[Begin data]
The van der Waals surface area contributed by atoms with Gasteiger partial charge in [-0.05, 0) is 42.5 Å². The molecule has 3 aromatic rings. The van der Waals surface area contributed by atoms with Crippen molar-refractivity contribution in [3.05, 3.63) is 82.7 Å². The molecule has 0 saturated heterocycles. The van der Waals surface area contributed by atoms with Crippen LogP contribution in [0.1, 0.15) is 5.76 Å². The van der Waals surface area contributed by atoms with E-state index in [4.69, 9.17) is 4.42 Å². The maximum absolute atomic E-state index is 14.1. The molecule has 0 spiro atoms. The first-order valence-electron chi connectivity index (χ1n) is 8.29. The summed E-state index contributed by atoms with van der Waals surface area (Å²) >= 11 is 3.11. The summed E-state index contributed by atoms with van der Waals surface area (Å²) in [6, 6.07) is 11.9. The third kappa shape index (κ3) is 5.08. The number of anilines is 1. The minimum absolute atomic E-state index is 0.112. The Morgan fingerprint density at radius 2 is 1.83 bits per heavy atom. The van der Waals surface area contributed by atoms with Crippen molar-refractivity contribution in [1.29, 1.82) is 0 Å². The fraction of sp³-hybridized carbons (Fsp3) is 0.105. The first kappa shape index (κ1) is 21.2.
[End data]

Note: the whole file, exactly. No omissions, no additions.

The van der Waals surface area contributed by atoms with Gasteiger partial charge in [-0.05, 0) is 42.5 Å². The molecule has 3 aromatic rings. The van der Waals surface area contributed by atoms with Crippen molar-refractivity contribution in [3.05, 3.63) is 82.7 Å². The molecule has 0 saturated heterocycles. The van der Waals surface area contributed by atoms with Crippen LogP contribution in [0.1, 0.15) is 5.76 Å². The van der Waals surface area contributed by atoms with E-state index in [4.69, 9.17) is 4.42 Å². The maximum absolute atomic E-state index is 14.1. The molecule has 0 spiro atoms. The first-order valence-electron chi connectivity index (χ1n) is 8.29. The summed E-state index contributed by atoms with van der Waals surface area (Å²) >= 11 is 3.11. The summed E-state index contributed by atoms with van der Waals surface area (Å²) in [6, 6.07) is 11.9. The third kappa shape index (κ3) is 5.08. The number of anilines is 1. The minimum absolute atomic E-state index is 0.112. The Morgan fingerprint density at radius 2 is 1.83 bits per heavy atom. The van der Waals surface area contributed by atoms with Crippen molar-refractivity contribution in [1.29, 1.82) is 0 Å². The fraction of sp³-hybridized carbons (Fsp3) is 0.105. The first kappa shape index (κ1) is 21.2.